“First rent” is a principle of law that applies to certain legal rents and registrations after construction work qualifies renovated apartments as new units. For example, if the landlord changes walls in an apartment with the effect of increasing or decreasing it’s overall size, the “first rent” provision may come into play.
When a landlord alters a rent-stabilized unit to transform it into an apartment that did not exist before the construction, he or she may lease it out as a new, unregulated apartment. This may justify a rent increase above one calculated on the base rent charged for the old apartment, even if the difference in rent is beyond amounts the rent stabilization guidelines have established. After all, the landlord’s lawyer might argue, the apartment is not the same unit it previously was, in terms of space or configuration, so the first rent doctrine should apply. The fact it was formerly rent-regulated may never be discovered unless a tenant is able to research the building’s registration history of rent rolls, alteration permits at the Department of Buildings (“DOB”), amendments to the certificate of occupancy (“C of O”) at Housing Preservation and Development (“HPD”), etc.
If the tenant is able to show that the unit is substantially the same as it was before, with only minor alterations, a judge might agree that the apartment should still be rent-stabilized, giving the tenant a right to renew the lease, possibly at a lower rent. You might also be awarded substantial damages for the landlord’s overcharging.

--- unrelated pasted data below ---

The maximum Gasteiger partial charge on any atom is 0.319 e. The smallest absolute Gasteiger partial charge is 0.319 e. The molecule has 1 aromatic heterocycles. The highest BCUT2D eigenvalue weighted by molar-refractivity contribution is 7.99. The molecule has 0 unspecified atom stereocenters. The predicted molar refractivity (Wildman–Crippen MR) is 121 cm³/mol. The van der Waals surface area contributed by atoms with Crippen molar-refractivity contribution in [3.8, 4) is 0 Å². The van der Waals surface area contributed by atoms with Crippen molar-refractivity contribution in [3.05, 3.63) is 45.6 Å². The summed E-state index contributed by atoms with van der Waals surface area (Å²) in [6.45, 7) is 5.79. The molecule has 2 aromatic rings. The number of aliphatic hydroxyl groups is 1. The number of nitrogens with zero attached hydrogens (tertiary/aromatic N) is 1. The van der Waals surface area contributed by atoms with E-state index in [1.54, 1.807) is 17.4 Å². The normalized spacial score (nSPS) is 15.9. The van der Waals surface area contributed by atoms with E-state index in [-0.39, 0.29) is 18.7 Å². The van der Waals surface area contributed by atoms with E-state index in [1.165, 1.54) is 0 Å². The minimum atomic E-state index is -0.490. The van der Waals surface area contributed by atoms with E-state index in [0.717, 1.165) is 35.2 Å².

If you learn that the landlord claims your unit was reconstructed, do your homework. Check the websites of the DOB for alteration permits and HPD for amendments to C of O filings, and try to get certified rent history printouts for your apartment from Homes and Community Renewal (formerly DHCR, the Department of Housing and Community Renewal).
A Tenant’s lawyer might be able to give you further advice in these investigations. Sometimes there are complicated elements to these cases. For example, your unit may have a rent history listed under different apartment numbers. However, it can be worth investing the time to look into details, because in the end you might have a rent overcharge case and get triple damages. There’s no guarantee the court will agree with the landlord, and with skillful representation you may win.
Attention New York City Tenants: Get more more information on Landlord Tenant matters at the Mark Feldman Law main site here.